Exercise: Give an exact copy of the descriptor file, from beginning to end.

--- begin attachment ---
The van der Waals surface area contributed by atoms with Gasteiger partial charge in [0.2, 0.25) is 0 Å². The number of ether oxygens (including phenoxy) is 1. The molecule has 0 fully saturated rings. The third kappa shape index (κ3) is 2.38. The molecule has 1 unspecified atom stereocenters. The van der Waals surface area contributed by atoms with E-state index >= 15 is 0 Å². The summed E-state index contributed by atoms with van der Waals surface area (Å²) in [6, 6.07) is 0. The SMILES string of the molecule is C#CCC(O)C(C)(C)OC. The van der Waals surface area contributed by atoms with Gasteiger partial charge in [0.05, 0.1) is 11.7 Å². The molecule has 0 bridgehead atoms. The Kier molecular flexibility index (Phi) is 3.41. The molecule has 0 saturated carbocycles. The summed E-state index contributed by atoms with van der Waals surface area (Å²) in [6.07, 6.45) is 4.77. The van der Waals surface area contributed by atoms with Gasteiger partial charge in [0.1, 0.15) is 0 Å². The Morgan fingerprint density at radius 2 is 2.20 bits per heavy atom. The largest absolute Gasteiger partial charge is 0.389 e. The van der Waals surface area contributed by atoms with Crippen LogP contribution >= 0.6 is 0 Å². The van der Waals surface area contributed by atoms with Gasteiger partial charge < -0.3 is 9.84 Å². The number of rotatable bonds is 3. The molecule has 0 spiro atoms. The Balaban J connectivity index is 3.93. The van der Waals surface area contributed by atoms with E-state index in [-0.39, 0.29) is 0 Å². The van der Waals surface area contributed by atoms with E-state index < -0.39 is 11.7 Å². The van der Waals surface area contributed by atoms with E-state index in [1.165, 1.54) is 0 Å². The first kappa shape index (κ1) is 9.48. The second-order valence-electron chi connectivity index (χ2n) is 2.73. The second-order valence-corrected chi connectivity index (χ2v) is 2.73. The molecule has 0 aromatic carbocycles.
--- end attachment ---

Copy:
The van der Waals surface area contributed by atoms with Gasteiger partial charge in [0.2, 0.25) is 0 Å². The number of ether oxygens (including phenoxy) is 1. The molecule has 0 fully saturated rings. The third kappa shape index (κ3) is 2.38. The molecule has 1 unspecified atom stereocenters. The van der Waals surface area contributed by atoms with E-state index >= 15 is 0 Å². The summed E-state index contributed by atoms with van der Waals surface area (Å²) in [6, 6.07) is 0. The SMILES string of the molecule is C#CCC(O)C(C)(C)OC. The van der Waals surface area contributed by atoms with Gasteiger partial charge in [0.05, 0.1) is 11.7 Å². The molecule has 0 bridgehead atoms. The Kier molecular flexibility index (Phi) is 3.41. The molecule has 0 saturated carbocycles. The summed E-state index contributed by atoms with van der Waals surface area (Å²) in [6.07, 6.45) is 4.77. The van der Waals surface area contributed by atoms with Gasteiger partial charge in [0.1, 0.15) is 0 Å². The Morgan fingerprint density at radius 2 is 2.20 bits per heavy atom. The largest absolute Gasteiger partial charge is 0.389 e. The van der Waals surface area contributed by atoms with Crippen LogP contribution >= 0.6 is 0 Å². The van der Waals surface area contributed by atoms with Gasteiger partial charge < -0.3 is 9.84 Å². The number of rotatable bonds is 3. The molecule has 0 spiro atoms. The Balaban J connectivity index is 3.93. The van der Waals surface area contributed by atoms with E-state index in [-0.39, 0.29) is 0 Å². The van der Waals surface area contributed by atoms with E-state index < -0.39 is 11.7 Å². The van der Waals surface area contributed by atoms with E-state index in [1.165, 1.54) is 0 Å². The first kappa shape index (κ1) is 9.48. The second-order valence-electron chi connectivity index (χ2n) is 2.73. The second-order valence-corrected chi connectivity index (χ2v) is 2.73. The molecule has 0 aromatic carbocycles.